sandip's blog

Migrating Sendmail Mail Server

Below is how I have migrated mail server with minimum downtime and routing mail to the new server via mailertable, if IP is still pointing to the old server and has not resolved for some ISPs.

  • 48 hours prior to migration, set the TTL value for the mail server DNS A record to a short time like 15 minutes.
  • Prepare for the migration, rsycing the mail spool folder and the user home mail folders.
    rsync --progress -a -e "ssh -i /root/.ssh/key -p 22" old.mailserver:/var/spool/mail/ /var/spool/mail/
    rsync --progress -a -e "ssh -i /root/.ssh/key -p 22" old.mailserver:/var/www/web1/mail/ /var/www/web1/mail/
    rsync --progress -a -e "ssh -i /root/.ssh/key -p 22" --exclude='*/bak' --exclude='*/web' old.mailserver:/var/www/web1/user/ /var/www/web1/user/
  • At the time of migration, firewall incoming port 25 on the old mail server and update the DNS A record to point to the new server.
  • Run rsync the final time.
  • Setup Sendmail with mailertable to relay mail coming in to the old server over to the new mail server. This is a similar setup for secondary mail servers.
  • Add "FEATURE(`mailertable', `hash -o /etc/mail/mailertable.db')dnl" to "/etc/mail/" if it does not already exist.
  • Create "/etc/mail/mailertable" file with contents of the routing table:
    domain.tld esmtp:[]

    The square brackets skips checking MX records, so IP can be used instead.
  • Remove domain name from "/etc/mail/local-host-names" so mails do not get delivered locally.
  • Edit "/etc/mail/access" to relay mail for the domain.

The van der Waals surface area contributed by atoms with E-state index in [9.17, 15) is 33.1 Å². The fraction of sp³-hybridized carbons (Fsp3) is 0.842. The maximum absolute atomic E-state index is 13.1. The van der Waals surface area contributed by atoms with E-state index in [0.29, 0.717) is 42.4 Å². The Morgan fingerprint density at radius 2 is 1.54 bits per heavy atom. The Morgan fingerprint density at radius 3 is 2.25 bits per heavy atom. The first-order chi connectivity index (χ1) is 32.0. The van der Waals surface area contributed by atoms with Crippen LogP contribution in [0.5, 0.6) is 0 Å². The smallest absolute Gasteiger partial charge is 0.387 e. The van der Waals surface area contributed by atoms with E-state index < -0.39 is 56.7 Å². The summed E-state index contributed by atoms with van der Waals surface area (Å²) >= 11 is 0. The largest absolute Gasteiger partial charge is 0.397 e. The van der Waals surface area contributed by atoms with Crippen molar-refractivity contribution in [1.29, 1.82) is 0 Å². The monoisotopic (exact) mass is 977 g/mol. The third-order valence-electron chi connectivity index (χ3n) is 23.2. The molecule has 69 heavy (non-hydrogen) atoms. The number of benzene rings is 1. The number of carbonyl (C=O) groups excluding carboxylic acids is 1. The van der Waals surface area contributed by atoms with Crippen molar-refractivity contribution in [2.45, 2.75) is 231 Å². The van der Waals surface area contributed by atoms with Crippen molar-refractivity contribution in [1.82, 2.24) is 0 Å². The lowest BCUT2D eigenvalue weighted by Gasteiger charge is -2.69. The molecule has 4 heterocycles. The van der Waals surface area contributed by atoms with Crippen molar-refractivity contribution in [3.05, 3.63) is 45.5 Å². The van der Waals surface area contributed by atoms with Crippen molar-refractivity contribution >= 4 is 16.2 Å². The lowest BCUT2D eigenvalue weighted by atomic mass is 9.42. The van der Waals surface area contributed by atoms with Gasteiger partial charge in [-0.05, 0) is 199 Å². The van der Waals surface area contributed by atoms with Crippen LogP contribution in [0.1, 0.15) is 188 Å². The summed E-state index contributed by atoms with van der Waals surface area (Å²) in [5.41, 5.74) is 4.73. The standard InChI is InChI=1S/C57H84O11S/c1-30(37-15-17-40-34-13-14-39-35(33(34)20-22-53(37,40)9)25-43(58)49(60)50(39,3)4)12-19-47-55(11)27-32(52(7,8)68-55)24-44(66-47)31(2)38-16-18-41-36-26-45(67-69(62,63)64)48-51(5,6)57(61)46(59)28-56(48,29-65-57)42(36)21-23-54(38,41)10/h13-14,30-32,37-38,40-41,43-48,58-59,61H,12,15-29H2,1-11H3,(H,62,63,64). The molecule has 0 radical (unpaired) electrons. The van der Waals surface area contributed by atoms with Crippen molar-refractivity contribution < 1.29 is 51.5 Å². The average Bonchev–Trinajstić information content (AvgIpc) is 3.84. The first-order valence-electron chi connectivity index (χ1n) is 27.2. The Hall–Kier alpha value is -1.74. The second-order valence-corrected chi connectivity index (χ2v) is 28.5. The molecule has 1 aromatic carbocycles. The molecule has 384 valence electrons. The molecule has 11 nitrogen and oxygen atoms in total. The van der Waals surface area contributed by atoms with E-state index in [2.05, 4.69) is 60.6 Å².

TO:domain.tld RELAY
  • Rebuild the access and mailertable databases.
    cd /etc/mail
    makemap hash access.db < access
    makemap hash mailertable.db < mailertable
  • Restart sendmail and open up the firewall.
  • Test by telneting to port 25 on the old servers' IP and sending email. This should get relayed over to the new server.
  • Use a new subdomain and redirect existing webmail url to the new server.

Check glue record for domain

If you've just made any changes to the nameservers, you can verify if this has propagated at the root level.

Check root servers for the corresponding tld first. So for .com domains:

dig ns com

The output is as below:

com.                    172800  IN      NS
com.                    172800  IN      NS
com.                    172800  IN      NS
com.                    172800  IN      NS
com.                    172800  IN      NS
com.                    172800  IN      NS
com.                    172800  IN      NS
com.                    172800  IN      NS
com.                    172800  IN      NS
com.                    172800  IN      NS
com.                    172800  IN      NS
com.                    172800  IN      NS
com.                    172800  IN      NS

Now query the root servers for the corresponding domain:

dig ns

The additional section from the result with the IP address show the glue records.

;; AUTHORITY SECTION:             172800  IN      NS             172800  IN      NS             172800  IN      NS

;; ADDITIONAL SECTION:         172800  IN      A         172800  IN      A         172800  IN      A

Speed up SSH

Try setting up ssh client with compression and use arcfour/blowfish encryption instead. Also avoid ipv6 lookup and reuse connections using

Add below to ~/.ssh/config

Host *
Ciphers arcfour,blowfish-cbc
Compression yes
AddressFamily inet
ControlMaster auto
ControlPath ~/.ssh/socket-%r@%h:%p

Troubleshooting device or resource busy

In order to extend an lvm partition, I had to unmount the mounted volume.

When I tried to umount the volume, it complained about device being busy.

When I tried to find the process using the device with, `fuser -m /dev/vg0/lv0` it returned nothing. So did a lazy umount with:

umount -l /dev/vg0/lv0